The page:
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b sharp

Pernambuco vs Brazil Wood

141 posts in this topic

My understanding of it is that the two names refer more to quality than differentiating the tree that the wood came from. You'll also find that some makers refuse to call wood pernambuco unless it exhibits a couple of traits found only in the finest examples. I'd just go with what the site you show says.

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Hmmm, nice link b, it seems one needs a leaf to differentiate the real thing from substitutes.

Bud

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"pernambuco" wood is named after the state in Brazil where it grows. it actually is a variety of brazilwood, and many people do consider it to be higher in quality than other species.

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The next obvious question is how can I as a buyer distinguish pernambuco from brazilwood? Is there any visual clues, or is it only in the playing characteristics?

[This message has been edited by b sharp (edited 01-22-2002).]

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As a lawyer and a resident in Brazil the only thing I can say is that ALL pernambuco and Brazil wood being sold is illegal.

Both are endangered especies and their commercialization is prohibited by the Brazilian Law and by International Enviroment Conventions. It`s as ilegal as getting an elephant tusk (with some blood sticked to it).

You may ask: well, but I can find it here. Yes, you can find it because commercialization is possible due to corruption. Prices paid for this wood is so high that a corruption system was introduced to make commercialization possible.

In general the wood is "legaly" exported under other wood name.

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In that case I will definitely not buy either, new or old. I hope other users of this board do the same.

Thanks for all the responses.

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I heard a rumor that a similar species of plant grows in Southeast Asia--this is apparently where some of the wood is coming from?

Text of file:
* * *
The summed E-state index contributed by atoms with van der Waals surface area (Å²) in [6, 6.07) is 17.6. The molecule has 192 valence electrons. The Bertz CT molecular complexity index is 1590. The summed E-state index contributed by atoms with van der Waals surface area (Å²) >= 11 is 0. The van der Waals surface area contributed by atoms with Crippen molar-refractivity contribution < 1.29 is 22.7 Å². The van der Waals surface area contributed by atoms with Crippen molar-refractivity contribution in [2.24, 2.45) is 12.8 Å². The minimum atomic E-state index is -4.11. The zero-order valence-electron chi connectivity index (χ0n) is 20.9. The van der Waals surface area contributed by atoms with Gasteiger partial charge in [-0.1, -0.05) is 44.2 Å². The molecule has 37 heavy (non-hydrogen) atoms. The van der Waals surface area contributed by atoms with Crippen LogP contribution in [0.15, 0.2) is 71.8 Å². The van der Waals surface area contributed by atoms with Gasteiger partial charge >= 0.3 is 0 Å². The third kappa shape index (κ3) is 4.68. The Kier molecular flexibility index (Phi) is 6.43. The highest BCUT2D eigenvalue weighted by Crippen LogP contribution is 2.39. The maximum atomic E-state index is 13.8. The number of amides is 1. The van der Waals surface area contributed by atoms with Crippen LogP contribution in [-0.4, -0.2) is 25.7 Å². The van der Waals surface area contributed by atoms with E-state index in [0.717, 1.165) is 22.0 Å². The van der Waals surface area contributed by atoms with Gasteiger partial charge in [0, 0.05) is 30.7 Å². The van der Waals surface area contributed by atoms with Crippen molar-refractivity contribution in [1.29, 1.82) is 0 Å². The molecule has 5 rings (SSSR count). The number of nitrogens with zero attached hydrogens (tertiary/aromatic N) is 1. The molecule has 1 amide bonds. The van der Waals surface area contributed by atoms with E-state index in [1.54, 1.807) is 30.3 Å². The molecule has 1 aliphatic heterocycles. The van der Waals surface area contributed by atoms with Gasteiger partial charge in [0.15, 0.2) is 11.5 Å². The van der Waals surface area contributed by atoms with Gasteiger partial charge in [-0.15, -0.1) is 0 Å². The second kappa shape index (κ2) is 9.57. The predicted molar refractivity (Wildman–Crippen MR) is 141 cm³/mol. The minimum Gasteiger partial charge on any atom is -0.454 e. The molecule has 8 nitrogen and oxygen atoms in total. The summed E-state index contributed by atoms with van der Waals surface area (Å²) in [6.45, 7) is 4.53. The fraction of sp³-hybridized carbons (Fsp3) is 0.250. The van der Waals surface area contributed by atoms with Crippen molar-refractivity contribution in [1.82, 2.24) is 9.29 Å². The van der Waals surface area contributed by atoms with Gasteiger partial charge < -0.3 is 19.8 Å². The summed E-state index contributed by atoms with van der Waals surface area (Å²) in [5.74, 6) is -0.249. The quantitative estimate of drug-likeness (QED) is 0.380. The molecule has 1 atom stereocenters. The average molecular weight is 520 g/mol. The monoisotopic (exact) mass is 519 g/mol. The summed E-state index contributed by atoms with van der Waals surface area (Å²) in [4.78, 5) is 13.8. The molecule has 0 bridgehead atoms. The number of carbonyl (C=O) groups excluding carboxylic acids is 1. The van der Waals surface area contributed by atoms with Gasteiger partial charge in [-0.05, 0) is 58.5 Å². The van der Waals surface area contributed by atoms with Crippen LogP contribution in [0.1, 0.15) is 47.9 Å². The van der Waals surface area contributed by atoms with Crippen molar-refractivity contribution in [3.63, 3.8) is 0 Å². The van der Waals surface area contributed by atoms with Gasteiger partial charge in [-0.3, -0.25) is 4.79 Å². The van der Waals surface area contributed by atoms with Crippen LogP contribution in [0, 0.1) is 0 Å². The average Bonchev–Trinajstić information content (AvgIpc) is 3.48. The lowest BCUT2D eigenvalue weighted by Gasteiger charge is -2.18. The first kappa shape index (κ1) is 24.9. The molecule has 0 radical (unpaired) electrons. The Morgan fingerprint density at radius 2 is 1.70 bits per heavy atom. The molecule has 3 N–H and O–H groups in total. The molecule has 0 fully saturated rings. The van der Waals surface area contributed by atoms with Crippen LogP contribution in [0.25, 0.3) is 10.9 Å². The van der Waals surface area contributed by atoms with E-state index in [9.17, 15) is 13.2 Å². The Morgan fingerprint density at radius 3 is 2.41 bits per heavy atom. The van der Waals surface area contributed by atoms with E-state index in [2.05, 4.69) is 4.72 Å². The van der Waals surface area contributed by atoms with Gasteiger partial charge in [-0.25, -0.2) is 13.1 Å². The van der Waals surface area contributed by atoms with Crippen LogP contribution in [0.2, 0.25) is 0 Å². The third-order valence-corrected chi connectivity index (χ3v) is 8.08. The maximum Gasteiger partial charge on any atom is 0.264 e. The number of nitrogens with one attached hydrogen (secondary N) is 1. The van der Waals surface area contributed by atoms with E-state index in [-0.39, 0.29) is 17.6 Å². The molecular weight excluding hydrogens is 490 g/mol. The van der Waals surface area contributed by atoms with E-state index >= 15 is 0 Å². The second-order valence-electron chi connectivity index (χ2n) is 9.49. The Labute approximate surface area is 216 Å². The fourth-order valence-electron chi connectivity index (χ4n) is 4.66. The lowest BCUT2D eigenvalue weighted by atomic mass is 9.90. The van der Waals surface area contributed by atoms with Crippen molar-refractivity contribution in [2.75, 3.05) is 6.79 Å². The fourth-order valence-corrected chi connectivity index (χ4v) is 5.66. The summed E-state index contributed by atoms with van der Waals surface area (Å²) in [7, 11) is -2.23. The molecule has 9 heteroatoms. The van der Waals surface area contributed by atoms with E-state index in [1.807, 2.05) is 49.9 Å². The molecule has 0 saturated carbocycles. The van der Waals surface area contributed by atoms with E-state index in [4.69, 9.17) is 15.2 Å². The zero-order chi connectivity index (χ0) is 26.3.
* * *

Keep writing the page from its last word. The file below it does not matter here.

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Wasn't Horst John supposedly to have planted some pernambuco a few years back--just to make bows out of?

If the the Arcos Brasil site is correctly then Tourte wasn't exactly the first to popularize pernambuco as a bow wood--since it was alread being heavily used from 1501 on--as implied in the info

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Pernambuco and brazilwood takes 80 years or more to grow, so Horst was not able to use the wood he planted. There is no authorized commercial exploration of these especies here. If you want, you can contact some brasilian enviroment organization, such as WWW.

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People might be interested in aiding the efforts of the International Pernambuco Conservation Initiative, which is spearheading a reforestation effort aimed at sustainable arboriculture.

They have a website at http://www.ipci-comurnat.org/

As far as the original question goes, pernambuco is "Caesalpinia echinata". Brazilwood is a more general term, referring to several related species, including Caesalpinia echinata, C. sappan, C. crista, and C. brasiliensis. So while pernambucco is thus a type of brazilwood, not all brazilwood would be pernambuco. At least that is my understanding.

-Claire

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Oh, additional trivia -- C. sappan is native to Indonesia and the Malay peninsula, and was well known in antiquity and through the Middle Ages as a dyewood. According to several sources I've seen, the Portuguese named the country Brazil after the valuable dyewood they found growing there.

I wouldn't be at all surprised to hear that some brasilwood for bows was now being imported from Indonesia. Being C. sappan and not C. echinata, it would not be pernambuco, however.

According to IPCI, pernambuco can be grown to a commercially valuable state (for lutherie, not for dye) in 30 years.

-Claire

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Brazilwood extract is a crucial stain/dye for use by the medical field for testing. The dye has a known behaviour of penatration of cell walls and turns different colours with contact with differient substances. Viewed under a microscope, a particular colour showing in a stained tissue sample would indicate excessive Al, another colour would indicate Fe. Note again that this gives indications WITHIN the cell; hence it's importance.